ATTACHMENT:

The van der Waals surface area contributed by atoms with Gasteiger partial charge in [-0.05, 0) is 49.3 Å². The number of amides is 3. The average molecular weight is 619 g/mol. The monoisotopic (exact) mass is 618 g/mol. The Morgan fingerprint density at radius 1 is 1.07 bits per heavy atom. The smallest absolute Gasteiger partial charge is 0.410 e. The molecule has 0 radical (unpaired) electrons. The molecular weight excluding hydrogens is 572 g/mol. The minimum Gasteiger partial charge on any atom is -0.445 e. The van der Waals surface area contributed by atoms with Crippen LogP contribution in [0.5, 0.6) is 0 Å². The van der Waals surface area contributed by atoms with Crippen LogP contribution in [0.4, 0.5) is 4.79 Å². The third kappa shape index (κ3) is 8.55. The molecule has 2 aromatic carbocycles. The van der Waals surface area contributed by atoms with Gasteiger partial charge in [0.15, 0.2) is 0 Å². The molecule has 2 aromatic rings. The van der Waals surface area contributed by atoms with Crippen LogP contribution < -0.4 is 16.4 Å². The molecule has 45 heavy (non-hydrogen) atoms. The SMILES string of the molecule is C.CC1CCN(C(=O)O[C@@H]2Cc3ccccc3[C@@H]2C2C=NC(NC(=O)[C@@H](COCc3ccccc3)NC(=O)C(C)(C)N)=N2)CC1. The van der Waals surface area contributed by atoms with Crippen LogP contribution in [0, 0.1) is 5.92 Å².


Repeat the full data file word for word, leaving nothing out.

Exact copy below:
The van der Waals surface area contributed by atoms with Gasteiger partial charge in [-0.05, 0) is 49.3 Å². The number of amides is 3. The average molecular weight is 619 g/mol. The monoisotopic (exact) mass is 618 g/mol. The Morgan fingerprint density at radius 1 is 1.07 bits per heavy atom. The smallest absolute Gasteiger partial charge is 0.410 e. The molecule has 0 radical (unpaired) electrons. The molecular weight excluding hydrogens is 572 g/mol. The minimum Gasteiger partial charge on any atom is -0.445 e. The van der Waals surface area contributed by atoms with Crippen LogP contribution in [0.5, 0.6) is 0 Å². The van der Waals surface area contributed by atoms with Crippen LogP contribution in [0.4, 0.5) is 4.79 Å². The third kappa shape index (κ3) is 8.55. The molecule has 2 aromatic carbocycles. The van der Waals surface area contributed by atoms with Gasteiger partial charge in [0.15, 0.2) is 0 Å². The molecule has 2 aromatic rings. The van der Waals surface area contributed by atoms with Crippen LogP contribution < -0.4 is 16.4 Å². The molecule has 45 heavy (non-hydrogen) atoms. The SMILES string of the molecule is C.CC1CCN(C(=O)O[C@@H]2Cc3ccccc3[C@@H]2C2C=NC(NC(=O)[C@@H](COCc3ccccc3)NC(=O)C(C)(C)N)=N2)CC1. The van der Waals surface area contributed by atoms with Crippen LogP contribution in [0, 0.1) is 5.92 Å².